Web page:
Exclusive: WeWork’s WeGrow acquires education startup MissionU
This fall, when $20 billion startup WeWork opens elementary school WeGrow, the 40 inaugural students will start their day with a laughing circle or a meditation session. At lunchtime, students will prepare meals using food grown on the farm they run, while live guitar and drums play. Throughout the day, there will be blocks of time set aside for the arts, including drama and dance. And during the week, there will be opportunities for students to meet with WeWork mentors, paired according to the students’ interests—or, in the parlance of WeGrow founder and CEO Rebekah Neumann, according to their “superpassions” and “superpowers.”
Neumann, who is married to WeWork cofounder and CEO Adam Neumann, unveiled her vision for WeGrow last November. (At the time, she was operating a seven-student pilot.) Today, she is expanding that vision to include online learning, with the acquisition of higher education alternative MissionU. As part of the deal, MissionU founder Adam Braun, who previously founded nonprofit Pencils of Promise, will join WeWork as WeGrow’s COO.
“The mission statement of MissionU is to help every person reach their full potential,” says Braun, who launched MissionU last year. “As I spent more and more time with all the incredible people [at WeWork], it was just so clear that this was the right place to achieve that.”
MissionU, which will keep staff on hand for the next few months as it winds down operations, raised $3 million in October 2016 and an additional $8.5 million in funding last September. WeWork, which declined to put a price on the deal, funded the acquisition with stock.
While WeGrow will be focused, for now, on children ages 3 through 10, MissionU’s core offering and WeWork’s other recent education investments hint at an expanding ambition.
[Photo: courtesy of WeWork]MissionU, for example, targeted students ages 19-25, enrolling them in a one-year program designed as preparation for business intelligence jobs at hiring partners like Warby Parker. Instead of writing tuition checks, students committed to paying MissionU 15% of the pre-tax income for three years, assuming a salary of at least $50,000. MissionU built software that allowed for roughly 90% of the program to be delivered online.
That distance learning software, Newmann says, will be incorporated into WeGrow over time. “As we scale globally—and obviously we can use the footprint of WeWork, and we plan to—we also want to have a very strong presence digitally,” she says. “And MissionU has technology to support us in that.”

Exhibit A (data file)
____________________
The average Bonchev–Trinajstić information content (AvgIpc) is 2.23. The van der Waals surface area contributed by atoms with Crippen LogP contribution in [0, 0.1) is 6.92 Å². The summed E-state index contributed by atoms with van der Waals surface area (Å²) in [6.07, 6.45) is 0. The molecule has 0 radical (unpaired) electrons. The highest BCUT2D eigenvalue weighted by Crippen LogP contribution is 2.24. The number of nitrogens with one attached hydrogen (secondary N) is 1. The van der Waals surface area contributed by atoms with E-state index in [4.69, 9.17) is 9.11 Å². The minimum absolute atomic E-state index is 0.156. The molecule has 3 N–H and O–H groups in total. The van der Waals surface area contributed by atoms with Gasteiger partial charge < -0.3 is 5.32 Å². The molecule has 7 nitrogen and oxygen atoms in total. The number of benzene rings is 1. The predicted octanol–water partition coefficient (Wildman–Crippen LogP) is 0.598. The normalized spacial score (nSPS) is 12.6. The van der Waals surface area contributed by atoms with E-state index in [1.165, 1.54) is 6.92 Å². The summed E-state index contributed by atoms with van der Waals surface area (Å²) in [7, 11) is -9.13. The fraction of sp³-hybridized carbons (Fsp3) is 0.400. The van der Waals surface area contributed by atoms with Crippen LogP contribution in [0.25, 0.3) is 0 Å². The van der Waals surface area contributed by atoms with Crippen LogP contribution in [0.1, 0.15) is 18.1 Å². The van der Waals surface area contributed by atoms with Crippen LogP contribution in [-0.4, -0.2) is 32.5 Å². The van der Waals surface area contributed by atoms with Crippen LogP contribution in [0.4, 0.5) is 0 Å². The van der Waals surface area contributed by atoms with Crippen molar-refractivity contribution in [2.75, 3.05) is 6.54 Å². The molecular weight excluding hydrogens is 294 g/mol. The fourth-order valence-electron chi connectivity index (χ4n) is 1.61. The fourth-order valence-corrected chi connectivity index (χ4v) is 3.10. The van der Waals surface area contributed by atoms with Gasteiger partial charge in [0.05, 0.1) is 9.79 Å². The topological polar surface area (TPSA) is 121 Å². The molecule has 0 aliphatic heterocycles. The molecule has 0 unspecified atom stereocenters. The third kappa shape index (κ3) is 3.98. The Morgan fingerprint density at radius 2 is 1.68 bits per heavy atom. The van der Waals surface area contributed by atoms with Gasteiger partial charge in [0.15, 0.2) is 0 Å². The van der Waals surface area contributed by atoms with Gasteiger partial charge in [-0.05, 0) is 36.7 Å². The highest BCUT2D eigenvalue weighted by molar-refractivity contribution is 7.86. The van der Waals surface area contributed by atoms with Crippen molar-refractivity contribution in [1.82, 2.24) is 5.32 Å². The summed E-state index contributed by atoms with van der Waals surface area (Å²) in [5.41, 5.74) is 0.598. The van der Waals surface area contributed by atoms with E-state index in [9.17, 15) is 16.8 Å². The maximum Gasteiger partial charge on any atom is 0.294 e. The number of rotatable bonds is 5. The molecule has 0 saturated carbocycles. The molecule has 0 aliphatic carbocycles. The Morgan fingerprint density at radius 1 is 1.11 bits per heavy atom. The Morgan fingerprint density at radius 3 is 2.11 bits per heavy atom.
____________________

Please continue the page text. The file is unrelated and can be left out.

WeWork made its first education acquisition, coding bootcamp the Flatiron School, last October. “We are all students for life,” WeWork CEO Adam Neumann wrote in a blog post announcing the deal. Three months later, the company announced a joint partnership with 2U, which operates online graduate programs for universities including Berkeley and Yale. The deal grants 2U students access to WeWork common spaces, and provides WeWork members with $5 million in 2U scholarships.
Engaging as a parent and creating a community
The experiences of WeGrow’s parents and mentors may offer the first clues as to how lifelong learning might infuse WeWork’s global empire. For example, WeGrow plans to include a parent lounge in the WeGrow school space that architect Bjarke Ingels is designing. The lounge will host programming for parents, as well as offer them a place to work while their child is in class. Parents will also be encouraged to engage with some practices, like meditation, alongside their children.
“One of the biggest components of a child’s long-term success is having engaged parents,” says Braun. “This is an exciting opportunity for any parent to not just send their kid off, but actually be an active participant in the community that we’re creating.”
Of the parents who have enrolled in WeGrow, one-third are WeWork employees, one-third are WeWork members, and one-third are from outside of the existing WeWork community.
Neumann is also cognizant that parents will pay close attention to their children’s progress, even if they are willing to eschew traditional report cards. “Our teachers are assessing the kids on a daily basis, so that’s the first thing,” she says. “I can also tell you with the pilot class, everybody is totally exceeding all Common Core expectations. So it’s not just that we’re not looking toward what’s expected at each age academically, it’s that we’re hoping to go far beyond.”
Far, far beyond. Going forward, WeGrow’s official mission will be to unleash every human’s superpowers, as opposed to every child’s. “The purpose of life, in our opinion, is to be a student of life, for life,” she says. “Not just to study traditional academic subjects, of which I really love studying and are really important to me as well, but also to study how to be a successful human being, how to be a great parent, how to be a great friend, and how to use your superpowers to share with the world.”